CHANG: While I remain something of a "Star Wars" agnostic, I'm looking forward to this one as well. As for Jones, I can say that she gives a tremendously moving performance in J.A. Bayona's highly effective tearjerker "A Monster Calls," which is sort of like "Pan's Labyrinth" by way of "Terms of Endearment" — in a good way! The movie screened at the Toronto Film Festival and was originally scheduled for an Oct. 21 release until Focus Features decided to hold it back until Dec. 23, perhaps wisely realizing they might have a reasonably family-friendly arthouse hit — and a stealth awards contender — on their hands. Are there any festival favorites that you'd especially recommend?
TURAN: I've been waiting for Kenneth Lonergan's "Manchester By the Sea" to open since I saw it at Sundance back in January. Lonergan has been one of our top playwrights and movie writer-directors as far back as 2000's Mark Ruffalo/Laura Linney-starring "You Can Count on Me," someone able to navigate confidently through the most painful of emotions. Casey Affleck is sure to get a lead actor Oscar nomination, and Michelle Williams might get a supporting nod, but I am curious as to how the film will play as a whole once it is out in the world. And I was really impressed by Chilean director Pablo Larraín's "Jackie," which played at Venice and Toronto. It's Larraín's first English-language film and he's gotten Natalie Portman to portray an American icon, Jackie Kennedy, in the days right after her husband's assassination.
And before I forget, I want to put in a good word for Cannes favorite "The Red Turtle," a dazzling piece of feature animation by Oscar winner Michael Dudok de Wit, and Raoul Peck's exceptional James Baldwin documentary, "I Am Not Your Negro." But the holiday season is about more than festival hits. The fun is also in the big pictures that open that no one has seen so much as a frame of. Are there any you are particularly looking forward to?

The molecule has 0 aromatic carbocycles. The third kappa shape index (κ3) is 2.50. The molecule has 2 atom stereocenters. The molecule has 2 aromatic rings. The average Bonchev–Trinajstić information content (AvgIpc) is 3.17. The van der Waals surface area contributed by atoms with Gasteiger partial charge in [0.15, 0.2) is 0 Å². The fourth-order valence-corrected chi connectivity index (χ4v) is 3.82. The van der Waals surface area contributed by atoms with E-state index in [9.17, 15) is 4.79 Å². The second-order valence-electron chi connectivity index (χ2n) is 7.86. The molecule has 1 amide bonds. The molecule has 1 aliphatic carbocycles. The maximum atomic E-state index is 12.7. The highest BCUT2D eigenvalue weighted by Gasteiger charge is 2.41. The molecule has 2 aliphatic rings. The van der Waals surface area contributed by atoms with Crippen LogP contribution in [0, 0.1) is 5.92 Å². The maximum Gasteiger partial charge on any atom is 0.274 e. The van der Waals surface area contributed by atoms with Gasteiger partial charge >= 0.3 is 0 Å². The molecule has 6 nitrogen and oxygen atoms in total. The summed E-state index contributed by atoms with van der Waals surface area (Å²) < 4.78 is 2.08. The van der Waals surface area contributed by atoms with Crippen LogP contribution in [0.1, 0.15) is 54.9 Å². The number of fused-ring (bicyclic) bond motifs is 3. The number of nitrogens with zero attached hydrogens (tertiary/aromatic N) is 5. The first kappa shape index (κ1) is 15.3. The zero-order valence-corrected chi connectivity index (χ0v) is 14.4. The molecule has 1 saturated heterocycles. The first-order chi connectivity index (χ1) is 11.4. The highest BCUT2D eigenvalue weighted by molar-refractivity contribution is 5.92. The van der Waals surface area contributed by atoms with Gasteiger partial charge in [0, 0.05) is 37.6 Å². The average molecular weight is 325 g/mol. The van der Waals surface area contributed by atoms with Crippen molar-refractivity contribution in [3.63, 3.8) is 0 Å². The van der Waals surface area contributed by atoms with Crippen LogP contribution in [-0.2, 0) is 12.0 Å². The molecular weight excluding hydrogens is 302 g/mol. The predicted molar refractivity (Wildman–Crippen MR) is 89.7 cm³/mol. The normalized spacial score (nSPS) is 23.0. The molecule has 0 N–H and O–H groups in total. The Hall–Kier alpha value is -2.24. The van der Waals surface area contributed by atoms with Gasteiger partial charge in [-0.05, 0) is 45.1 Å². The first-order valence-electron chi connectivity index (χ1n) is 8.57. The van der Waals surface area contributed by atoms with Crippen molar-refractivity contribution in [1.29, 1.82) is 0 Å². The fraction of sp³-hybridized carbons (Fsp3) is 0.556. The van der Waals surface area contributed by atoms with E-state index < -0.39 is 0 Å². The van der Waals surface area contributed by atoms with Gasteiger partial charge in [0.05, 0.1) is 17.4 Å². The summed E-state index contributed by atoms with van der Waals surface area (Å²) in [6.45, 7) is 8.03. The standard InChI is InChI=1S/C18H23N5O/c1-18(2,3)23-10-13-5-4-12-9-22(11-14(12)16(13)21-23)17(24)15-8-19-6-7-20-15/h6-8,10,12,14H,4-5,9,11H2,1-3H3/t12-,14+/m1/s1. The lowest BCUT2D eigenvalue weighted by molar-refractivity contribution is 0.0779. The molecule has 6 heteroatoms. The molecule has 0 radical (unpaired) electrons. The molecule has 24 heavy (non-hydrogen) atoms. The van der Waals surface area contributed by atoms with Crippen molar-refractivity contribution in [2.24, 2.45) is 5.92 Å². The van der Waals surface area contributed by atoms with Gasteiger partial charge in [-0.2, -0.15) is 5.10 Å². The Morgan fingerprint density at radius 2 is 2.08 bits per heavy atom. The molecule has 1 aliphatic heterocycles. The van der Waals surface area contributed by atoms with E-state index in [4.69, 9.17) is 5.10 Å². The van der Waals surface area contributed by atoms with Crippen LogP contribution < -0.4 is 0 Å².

CHANG: I've been waiting years for "Silence," Martin Scorsese's long-gestating drama about Portuguese missionaries trying to spread their gospel message amid the persecutions of 17th century Japan. If Scorsese has done right by Shusako Endo's brilliant novel, the result won't be heartwarming, but it will certainly be shattering. And while I suppose this qualifies as the sort of grim, dark fare we were talking about earlier, it's also a story of grace and compassion under the bleakest possible circumstances — not the least appropriate message for the Christmas holidays, I imagine.
I can think of no intelligent segue from "Silence" to "Bad Santa 2," but that is one double bill I'm looking forward to. The much-missed Terry Zwigoff may not be in the director's chair for this one, but with any luck it'll be a profane kick to see Billy Bob Thornton once more at his boozy, misanthropic best (or worst).
TURAN: I don't think I can top "Bad Santa 2," but the film I am most curious about is "Passengers," a science-fiction thriller starring Jennifer Lawrence and Chris Pratt. And of course there is "Fences," with Denzel Washington and Viola Davis in an adaptation of the great August Wilson play.
But enough about new films. To end on an appropriate seasonal note, are there holiday classics of years past that you want to recommend?
CHANG: I invoked Minnelli earlier, and I find it pretty impossible to make it through the holiday season without a viewing of "Meet Me in St. Louis," which has been a personal favorite since I first saw it in a gorgeous 35-mm print 16 years ago. It's one of the most moving, delicate yet resilient movies ever made about an American family.
Another great, more recent family movie: Over the years, my wife and I have fallen more and more in love with "A Christmas Tale," an absolute feast of a movie from the great French director Arnaud Desplechin, starring Catherine Deneuve, Mathieu Amalric and Anne Consigny, among many others. In general I don't think American audiences are used to this kind of movie, the kind that reaffirms the bonds of family without even a trace of sentimentality or sanctimony, or that suggests the love we feel for our nearest and dearest is often indistinguishable from hate.
TURAN: So glad you mentioned "A Christmas Tale." It really is a pure pleasure to experience, the kind of film Hollywood would produce if it had the strength, or the nerve. And I also want to put in a good word for the 1951 British version of "A Christmas Carol." It's well done from top to bottom, but the reason to see it is the terrific performance of Alastair Sim as the irascible Ebenezer Scrooge, the man who really puts the "bah" in "bah, humbug." And now, as the poem says, "to all a good night!"